Teaching Entrepreneurship In University – Teaching Conformists How To Be Non Conformists?

“…we do not spoonfeed our students.”, said a professor from Singapore Management University.

I had an interview there recently. I was with four other prospective interviewees who were like me, trying to secure a place in a relatively new establishments in Singapore.

“The Singapore education system is a conveyor belt.”, remarks a Polytechnic student in Singapore.

I was sighing as I was pondering over her quotes.

From a young age, I have been told that I must make it to university and be a lawyer or doctor. For years, I have been told to get good grades and degrees. For years, I have been taught to be a cog in this ‘machine’ called school.

I remembered Robert.T.Kiyosaki (author of Rich Dad,Poor Dad) criticizing education systems in schools.

I was chucking as I was listening to the professor’s speech. In an education system, everyone goes through a fixed set of syllabus. Everyone is taught the same rules and protocols. In that case, how can it breed initiative and entrepreneurship if all is taught to conform?

Some of you may argue that every university has its own style of teaching and incorporating entrepreneurship, I beg to differ. By choosing the typical (and safe) route to university, everyone is now a conformist. Learning comes through experience, it doesn’t comes through rote learning. A better oiled cog is still a cog. It is still part of the system.

Am I part of a cog in this dreadful education system which Robert.T.Kiyosaki described?

In that case, you may be asking why I am still going into University. The reason is simple. I plan to equip myself with the essential skills necessary to be an entrepreneur. Thereafter, I will remove myself from the ‘system’ and embark on my entrepreneurial dream.

I guess I am the intelligent cog which studies how the machine works and learns how to jam and defeat it.

Teaching Statistics Is a Double-Edged Sword in Mathematics

They say knowledge is power, but power ought to come with responsibility also. For instance, if you teach someone how to build something, engineer it, and create it, you’d hope they do so for the right reasons. Just as Mr. Miagi from the “Karate Kid” movie refused to take on an apprentice unless they promised on their honor the use of those skills for protection and good, not starting a fight – we must be careful not to teach the wrong things to those not grown up enough to handle it yet. Okay so, let’s talk about mathematics in our schools and the educational value of statistics for a moment, shall we?

One thing that bothers me about the subject of statistics is how so many people in our population are led astray by the facts and figures they hear or read in the media. Perhaps it is true that old quote; “figures lie and liars figure,” and even if you don’t believe that particular quote, or buy into the concept, there is a very good book you might like to read;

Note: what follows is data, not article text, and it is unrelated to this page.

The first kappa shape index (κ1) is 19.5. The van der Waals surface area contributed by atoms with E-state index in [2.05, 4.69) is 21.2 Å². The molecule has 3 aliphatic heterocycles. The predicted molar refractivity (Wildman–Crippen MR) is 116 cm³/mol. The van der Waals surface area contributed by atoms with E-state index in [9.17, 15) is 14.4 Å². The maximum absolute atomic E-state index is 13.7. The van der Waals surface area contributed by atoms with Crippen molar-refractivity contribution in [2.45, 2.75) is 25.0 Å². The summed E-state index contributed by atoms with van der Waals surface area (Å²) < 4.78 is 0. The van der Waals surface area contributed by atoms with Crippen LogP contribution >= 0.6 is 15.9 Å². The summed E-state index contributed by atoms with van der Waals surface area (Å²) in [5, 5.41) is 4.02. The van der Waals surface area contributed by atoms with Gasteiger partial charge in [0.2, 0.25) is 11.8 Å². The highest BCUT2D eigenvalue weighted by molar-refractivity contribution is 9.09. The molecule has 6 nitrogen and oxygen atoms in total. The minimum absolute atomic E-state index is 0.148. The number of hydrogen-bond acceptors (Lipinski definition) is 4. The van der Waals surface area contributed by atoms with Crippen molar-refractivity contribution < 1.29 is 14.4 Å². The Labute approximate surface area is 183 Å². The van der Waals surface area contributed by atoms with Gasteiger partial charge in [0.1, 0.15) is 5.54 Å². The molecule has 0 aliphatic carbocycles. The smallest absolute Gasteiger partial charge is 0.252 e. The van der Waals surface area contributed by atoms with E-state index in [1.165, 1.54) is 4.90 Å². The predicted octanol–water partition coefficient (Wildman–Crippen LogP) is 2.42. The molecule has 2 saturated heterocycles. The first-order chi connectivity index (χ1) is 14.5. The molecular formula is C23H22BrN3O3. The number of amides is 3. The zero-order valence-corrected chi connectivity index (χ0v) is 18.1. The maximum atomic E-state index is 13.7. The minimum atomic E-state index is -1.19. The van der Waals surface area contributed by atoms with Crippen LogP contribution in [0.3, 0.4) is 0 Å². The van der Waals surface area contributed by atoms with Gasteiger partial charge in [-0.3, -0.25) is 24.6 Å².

“The Craft of Political Research – Sixth Edition,” by W Phillips Shively, Pearson-Prentice Hall, Upper Saddle River, New Jersey, 2004, 176 pages, ISBN 0-13-117440-1.

In that book it teaches folks how to carefully manipulate statistics, charts, graphs, and even questionnaire surveys to get the intended answer to help persuade political opinion in your favor. Yes, there is a book for that, there are several, this just happens to be one that I own in my personal library. Although I was appalled as I read it, I can certainly understand why people use such political manipulation, and it seems to explain much of global warming theory actually.

If more people understood the value in teaching statistical mathematics in high school and college, fewer people would be led astray by manipulated data, and therefore, they would be better informed voters, and more skeptical of the information presented. Is my contention that more mathematics of this type should be taught in our schools. Of course, it is also a double-edged sword, as once you teach people statistics, you also are inadvertently teaching them how to do the same sort of manipulation that has been used on them personally.

Perhaps we do need more mathematics in school, and statistics is full of math, and therefore apropos, but it won’t do much good unless we also teach ethics, discipline, and the difference between right and wrong, as obviously some people don’t seem to get it, or even care too. Please consider all this and think on.